Hosea’s life was a picture of the sin of the nation of Israel. His wife was horribly unfaithful to him, so also, the nation of Israel had betrayed their side of the covenant with God. This leads God to the point where he said, “I will return again to my place, until they acknowledge their guilt and seek my face, and in their distress earnestly seek me.” (5:15)
God is omnipotent, which means he is all-powerful. If God turns away, His presence and influence are still present. Thus, the idea of God returning to His place (or turning away in general) is a metaphor for God allowing people to reap the consequences of their actions.
The sin of Israel breaks the heart of Hosea because he intimately understands the devastation of unfaithfulness. This leads the prophet to try to rally his people, “Come, let us return to the Lord” (6:1). God, in his faithful, covenant love, is always willing to revive those who humble themselves and repent.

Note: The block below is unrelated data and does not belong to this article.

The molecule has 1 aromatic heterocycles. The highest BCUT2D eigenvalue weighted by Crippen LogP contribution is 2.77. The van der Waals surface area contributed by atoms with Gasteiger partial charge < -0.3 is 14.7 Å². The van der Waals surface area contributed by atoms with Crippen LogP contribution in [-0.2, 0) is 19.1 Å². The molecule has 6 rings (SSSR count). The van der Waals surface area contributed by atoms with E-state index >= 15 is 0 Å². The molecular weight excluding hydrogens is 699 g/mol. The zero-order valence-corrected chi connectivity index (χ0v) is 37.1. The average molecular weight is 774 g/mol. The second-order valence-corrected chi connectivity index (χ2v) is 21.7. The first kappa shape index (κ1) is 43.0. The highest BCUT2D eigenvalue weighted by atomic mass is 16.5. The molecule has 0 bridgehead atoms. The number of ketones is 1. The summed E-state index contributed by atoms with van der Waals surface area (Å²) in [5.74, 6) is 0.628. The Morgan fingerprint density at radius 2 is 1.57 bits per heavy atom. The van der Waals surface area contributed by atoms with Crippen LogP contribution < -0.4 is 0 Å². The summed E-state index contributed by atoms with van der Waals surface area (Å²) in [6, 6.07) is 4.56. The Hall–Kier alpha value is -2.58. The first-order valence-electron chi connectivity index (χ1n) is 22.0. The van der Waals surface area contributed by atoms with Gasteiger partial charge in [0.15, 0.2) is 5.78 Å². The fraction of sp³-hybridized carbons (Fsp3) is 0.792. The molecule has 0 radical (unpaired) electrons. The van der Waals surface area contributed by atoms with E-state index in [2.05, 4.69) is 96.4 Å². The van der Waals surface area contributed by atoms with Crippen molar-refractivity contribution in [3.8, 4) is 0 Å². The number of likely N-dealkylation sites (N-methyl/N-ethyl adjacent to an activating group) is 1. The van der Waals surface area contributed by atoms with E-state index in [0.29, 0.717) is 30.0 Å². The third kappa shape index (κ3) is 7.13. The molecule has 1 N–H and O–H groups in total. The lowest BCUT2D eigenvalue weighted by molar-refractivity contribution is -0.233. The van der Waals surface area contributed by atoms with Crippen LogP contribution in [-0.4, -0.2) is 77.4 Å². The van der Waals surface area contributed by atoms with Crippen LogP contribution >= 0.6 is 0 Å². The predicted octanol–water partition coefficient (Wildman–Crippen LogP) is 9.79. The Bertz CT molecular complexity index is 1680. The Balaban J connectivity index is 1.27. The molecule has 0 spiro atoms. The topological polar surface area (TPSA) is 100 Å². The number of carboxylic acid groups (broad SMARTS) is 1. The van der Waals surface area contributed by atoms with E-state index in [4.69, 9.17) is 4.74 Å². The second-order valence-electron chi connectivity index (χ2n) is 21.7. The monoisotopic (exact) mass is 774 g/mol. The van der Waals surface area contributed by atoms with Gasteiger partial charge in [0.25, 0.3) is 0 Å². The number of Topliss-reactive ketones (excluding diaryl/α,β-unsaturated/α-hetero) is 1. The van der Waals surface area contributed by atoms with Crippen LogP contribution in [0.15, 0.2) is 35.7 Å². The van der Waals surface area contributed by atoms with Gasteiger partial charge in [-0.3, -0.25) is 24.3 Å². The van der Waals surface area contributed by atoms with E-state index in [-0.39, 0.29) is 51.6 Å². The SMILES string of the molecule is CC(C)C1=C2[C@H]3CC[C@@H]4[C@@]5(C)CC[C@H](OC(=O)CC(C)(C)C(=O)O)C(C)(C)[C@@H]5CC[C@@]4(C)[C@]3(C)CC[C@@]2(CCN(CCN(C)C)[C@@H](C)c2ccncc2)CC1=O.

Verse 6 is one of the greatest passages in the Old Testament. While people’s love and commitment may be fleeting, God said, “I desire steadfast love and not sacrifice, the knowledge of God rather than burnt offerings.” Covenant always implies obligation for the two parties involved. Although Israel has not upheld their part of God’s Covenant, God will never fail—God will “restore the fortunes of [His] people” (11).
Although we, as the Church, are not under the Old Covenant, through the New Covenant, we are partakers in God’s unending, irrevocable covenants. There may be disagreement on how this works, but we can all be thankful that no matter how far we go, God will restore those who humble themselves and repent.
Hosea is a book of hope, that even in humanity’s deepest rebellion God’s hesed, covenantal love, will never be revoked. There are consequences to rebellion and sin, and God will sometimes turn his face away, or return to His place, and let us face consequences—He is a good Father after all. But like any Father, rebellion does not alter the relationship, it only hinders the fellowship. God will ultimately finish what he started; the Unstoppable Movement that we’ve been discussing on Sunday mornings.
How has the book of Hosea encouraged you as we’ve discussed the Unstoppable Movement series on Sunday’s and in Connect Groups?
By: Tyler Short — Connections Ministry Associate